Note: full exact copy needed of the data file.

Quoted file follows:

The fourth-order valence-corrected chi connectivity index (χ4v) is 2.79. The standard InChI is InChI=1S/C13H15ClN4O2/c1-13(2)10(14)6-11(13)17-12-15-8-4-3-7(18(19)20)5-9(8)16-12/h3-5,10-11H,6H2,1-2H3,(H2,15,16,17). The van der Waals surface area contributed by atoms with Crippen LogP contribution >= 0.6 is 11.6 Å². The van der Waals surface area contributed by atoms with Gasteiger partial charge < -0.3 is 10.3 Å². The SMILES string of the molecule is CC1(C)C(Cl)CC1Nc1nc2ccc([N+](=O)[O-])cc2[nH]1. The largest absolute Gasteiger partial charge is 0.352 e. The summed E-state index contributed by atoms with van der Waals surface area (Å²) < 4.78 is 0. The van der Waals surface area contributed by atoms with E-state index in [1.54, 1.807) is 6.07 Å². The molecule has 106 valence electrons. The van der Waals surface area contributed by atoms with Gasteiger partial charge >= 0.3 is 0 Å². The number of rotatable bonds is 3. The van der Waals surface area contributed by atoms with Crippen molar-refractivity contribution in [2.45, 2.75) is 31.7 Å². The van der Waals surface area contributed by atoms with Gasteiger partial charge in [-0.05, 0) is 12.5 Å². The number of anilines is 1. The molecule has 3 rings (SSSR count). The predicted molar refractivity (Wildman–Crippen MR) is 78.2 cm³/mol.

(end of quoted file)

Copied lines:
The fourth-order valence-corrected chi connectivity index (χ4v) is 2.79. The standard InChI is InChI=1S/C13H15ClN4O2/c1-13(2)10(14)6-11(13)17-12-15-8-4-3-7(18(19)20)5-9(8)16-12/h3-5,10-11H,6H2,1-2H3,(H2,15,16,17). The van der Waals surface area contributed by atoms with Crippen LogP contribution >= 0.6 is 11.6 Å². The van der Waals surface area contributed by atoms with Gasteiger partial charge < -0.3 is 10.3 Å². The SMILES string of the molecule is CC1(C)C(Cl)CC1Nc1nc2ccc([N+](=O)[O-])cc2[nH]1. The largest absolute Gasteiger partial charge is 0.352 e. The summed E-state index contributed by atoms with van der Waals surface area (Å²) < 4.78 is 0. The van der Waals surface area contributed by atoms with E-state index in [1.54, 1.807) is 6.07 Å². The molecule has 106 valence electrons. The van der Waals surface area contributed by atoms with Gasteiger partial charge >= 0.3 is 0 Å². The number of rotatable bonds is 3. The van der Waals surface area contributed by atoms with Crippen molar-refractivity contribution in [2.45, 2.75) is 31.7 Å². The van der Waals surface area contributed by atoms with Gasteiger partial charge in [-0.05, 0) is 12.5 Å². The number of anilines is 1. The molecule has 3 rings (SSSR count). The predicted molar refractivity (Wildman–Crippen MR) is 78.2 cm³/mol.